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Stocks...we remember an uncle buying us ten shares in a refrigerator coolant business in 1984 for our birthday, and thinking how much cooler the GI Joe hovercraft would have been. (Fortunately, we got the object of our obsession for our next birthday, a pinnacle of happiness we've never really managed to recover, frankly. If they make a biopic of our life, we'll die with the words "Hovercraft!" on our lips.)

In short, stocks have never really been our bag. Unless you're talking about metaphorical stocks, such as which football programs came out of this spring looking better or worse off for their scrimmages, off-the-field fiascoes and successes, and coaching changes. (We're also excellent at predicting celebrities bound for rehab-attention Vegas.) We wouldn't put money on them, since we all know gambling on collegiate athletics is illegal, but here's a wager-free gander at the buys, holds, or sells of teams finished with spring practice thus far.


1.Miami. Miami has fallen off the national radar, relatively speaking, after two lackluster seasons with the erratic Brock Berlin at the helm.

While he did win big games-including a spectacular comeback against Florida in 2003-Berlin had a habit of going ADD in the middle of games, throwing mind-blowing picks and overthrowing wide open receivers. Combine Berlin's struggles with the plunder of UM's lineup via the NFL draft, and relatively mediocre times were in the making for the 'Canes.

Berlin is out, and freshman Kyle Wright has been getting rave reviews at a school unafraid of putting a first-year qb in charge of the Hurricanes' run-first, throw-long offense. Wright should benefit most from the talent surrounding him-we swear they give recruits naked escorts covered in hundred dollar bills down there, so nasty is their recruiting-but should also gain strength from an underappreciated factor Miami's got by the truckload: continuity.Like at Tennessee and Oklahoma, continuity rules at Miami: the same coaches coach the same system year in and year out with pipelined talent heavy on speed, strength, and attitude.

In the tight ACC they will lose a game-parity in the ACC is now the norm-but it won't be to FSU and their kneecapped offense. The rivalry, for the moment, is on hold, with Miami clearly outpacing the Seminoles in coaching talent and sheer productivity. They'll drop one they shouldn't out of arrogance (second week at Clemson? Any takers?) but should fight their way into an ACC championship barring a total disaster.(Willie Williams drunkenly crashing a helicopter into the UM sidelines during a game, for example.) We're not knighting Larry Coker as a genius; far from it. But his capabilities as a program administrator overseeing a college football machine like Miami makes us wary of picking against them. They rebound in 2005 with a young core and scads of potential going into 2006. Buy.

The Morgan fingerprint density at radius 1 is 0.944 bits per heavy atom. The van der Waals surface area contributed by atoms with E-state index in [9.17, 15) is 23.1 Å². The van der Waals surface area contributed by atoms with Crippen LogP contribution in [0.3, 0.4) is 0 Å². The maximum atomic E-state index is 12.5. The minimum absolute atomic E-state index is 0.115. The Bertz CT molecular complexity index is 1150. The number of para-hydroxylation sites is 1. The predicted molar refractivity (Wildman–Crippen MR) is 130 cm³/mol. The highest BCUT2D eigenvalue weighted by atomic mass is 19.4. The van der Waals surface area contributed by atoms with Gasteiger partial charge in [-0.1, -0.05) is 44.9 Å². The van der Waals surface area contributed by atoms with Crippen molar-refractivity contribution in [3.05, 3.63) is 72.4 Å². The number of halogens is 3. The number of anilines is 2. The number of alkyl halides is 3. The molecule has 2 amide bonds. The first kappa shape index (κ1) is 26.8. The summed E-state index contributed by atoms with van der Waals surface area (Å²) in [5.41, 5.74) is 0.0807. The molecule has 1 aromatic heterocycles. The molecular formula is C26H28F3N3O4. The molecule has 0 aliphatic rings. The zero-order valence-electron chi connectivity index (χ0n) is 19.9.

2. Nebraska. We're putting them there because Joe Dailey just announced he's seeking a transfer, which by default means the quarterback at Nebraska this season will throw fewer interceptions than last year. But we can't make a buy strictly based on the negative right? And how can we bet on Bill Callahan? Don't go overboard with the label, okay-we know it's Bill Callahan, and that Big Red is for the moment a thing of the past. We do think that Nebraska could honestly earn the moniker of "earnestly mid-sized Red" in 2005, with former Wisconsin DC Kevin Cosgrove fronting a pretty solid defense to go with the improved offense. Callahan will get pass wacky-just count on that-but they should at least show significant improvement from last year's losing season. And who doesn't want to see Super Genius Callahan face off with Super Genius Gary Barnett in the final game of both teams' regular seasons on November 25th? The arrogance in the air could be thick enough to interfere with ABC's satellite feed. Buy.

Nebraska vs. Colorado, 2005: Someone's finishing this one under a boulder.

3. Stanford. As much as it pains us to type this, we have to admit that a private school in the distant and ignored Pac-10 made a damn good choice in firing Buddy Teevens and hiring Walt Harris away from a perversely ungrateful Pitt. Teevens got jack shit done in his time at Stanford, no shock to Florida fans who didn't even know he was on the staff at UF when Teevens got the Cardinals job. Harris, on the other hand, took Pitt from the pits to consistent Bowl game appearances and a yearly three-quarter thriller with Miami. His resume is perfect-he restored a small private school's team to prominence-and who wouldn't call a move from Pittsburgh to Palo Alto an upgrade? He won't win championships, but no one at Stanford expects that; 8-3 would be a great, great season for Stanford. We're hoping he gets it, along with a glowing tan and cases of good California vino from grateful and obscenely wealth alumni. Buy